Pluralistic Ignorance relates to helping behavior, as well as to pluralistic ignorance being present when bystanders think that others are interpreting the incident in a certain way, when indeed they are not (Aronson et al., 2013). This thought comes into notion as bystanders witness a situation, then base their reaction to the incident by gaging other onlookers responses to the incident. If the bystander sees others reacting a certain way, then they too will be more apt to express their thought of the incident as not being too big of an issue, thus effecting their helping influences.
Knowing How to Help When a bystander has decided to help, they must decide what kind of help is appropriate for the situation (Aronson et al., 2013). Rendering assistance also incorporates decision implementation factors that should be determined based upon the needs of the situation and if the bystander is qualified to provide proper assistance (Aronson et al., 2013). For example, if somebody collapses and a bystander does not know CPR, but decides to assist, they should probably assist by calling for emergency services and trying to find another bystander that can provide CPR. Often time’s bystanders will not assist because they are afraid they might make matters worse, or place themselves in danger if the situation is considered dangerous (Aronson et al., 2013). A study by Peter Fischer and Tobias Greitmeyer (2013) showed that in some circumstances, an additional bystander can increase individual intervention in situations where the person helping might expect negative consequences, but does not have the same effect when bystanders do not have a positive effect in situations involving low negative consequences (Fischer & Greitmeyer, 2013).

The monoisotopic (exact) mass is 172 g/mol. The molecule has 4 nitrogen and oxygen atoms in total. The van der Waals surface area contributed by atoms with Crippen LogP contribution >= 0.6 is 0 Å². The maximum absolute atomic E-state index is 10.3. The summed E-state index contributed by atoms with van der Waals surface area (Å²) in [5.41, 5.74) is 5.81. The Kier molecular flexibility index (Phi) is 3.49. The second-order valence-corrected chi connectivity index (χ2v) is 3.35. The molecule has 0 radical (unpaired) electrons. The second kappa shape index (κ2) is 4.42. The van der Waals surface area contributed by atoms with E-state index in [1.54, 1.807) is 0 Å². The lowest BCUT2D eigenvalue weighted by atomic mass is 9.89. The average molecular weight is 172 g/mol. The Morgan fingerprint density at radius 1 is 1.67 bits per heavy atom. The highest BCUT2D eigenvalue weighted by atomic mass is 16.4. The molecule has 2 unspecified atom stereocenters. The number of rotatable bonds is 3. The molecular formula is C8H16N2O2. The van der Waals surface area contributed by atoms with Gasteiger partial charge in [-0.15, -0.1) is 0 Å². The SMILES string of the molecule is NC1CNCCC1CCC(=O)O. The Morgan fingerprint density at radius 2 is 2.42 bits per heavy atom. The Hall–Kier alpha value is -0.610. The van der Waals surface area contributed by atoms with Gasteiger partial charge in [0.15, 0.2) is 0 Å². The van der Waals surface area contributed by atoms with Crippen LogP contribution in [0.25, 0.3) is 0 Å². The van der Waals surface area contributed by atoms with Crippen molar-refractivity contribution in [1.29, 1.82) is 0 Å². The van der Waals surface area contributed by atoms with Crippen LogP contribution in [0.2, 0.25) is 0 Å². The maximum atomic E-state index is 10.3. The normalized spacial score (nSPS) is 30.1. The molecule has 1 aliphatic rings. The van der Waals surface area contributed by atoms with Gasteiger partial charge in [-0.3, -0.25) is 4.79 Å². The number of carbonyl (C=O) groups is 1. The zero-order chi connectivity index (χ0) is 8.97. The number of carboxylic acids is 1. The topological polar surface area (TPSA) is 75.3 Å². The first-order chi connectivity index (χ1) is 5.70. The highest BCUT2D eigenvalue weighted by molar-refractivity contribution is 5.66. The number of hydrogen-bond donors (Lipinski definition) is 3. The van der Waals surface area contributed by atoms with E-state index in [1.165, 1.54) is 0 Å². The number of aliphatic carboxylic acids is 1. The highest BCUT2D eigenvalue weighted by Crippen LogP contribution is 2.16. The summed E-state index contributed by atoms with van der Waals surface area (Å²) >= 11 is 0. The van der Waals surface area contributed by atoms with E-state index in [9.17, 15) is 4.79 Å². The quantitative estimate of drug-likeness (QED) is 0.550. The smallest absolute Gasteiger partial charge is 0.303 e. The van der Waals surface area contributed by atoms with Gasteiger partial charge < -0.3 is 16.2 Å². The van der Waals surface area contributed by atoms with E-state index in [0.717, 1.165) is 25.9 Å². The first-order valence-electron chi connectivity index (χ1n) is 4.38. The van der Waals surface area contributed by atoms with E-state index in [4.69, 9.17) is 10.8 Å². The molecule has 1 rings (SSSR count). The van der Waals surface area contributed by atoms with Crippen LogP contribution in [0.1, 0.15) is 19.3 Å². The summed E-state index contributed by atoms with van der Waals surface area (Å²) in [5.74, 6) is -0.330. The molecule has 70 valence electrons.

Cultural Differences of Helping Behavior and The Bystander Effect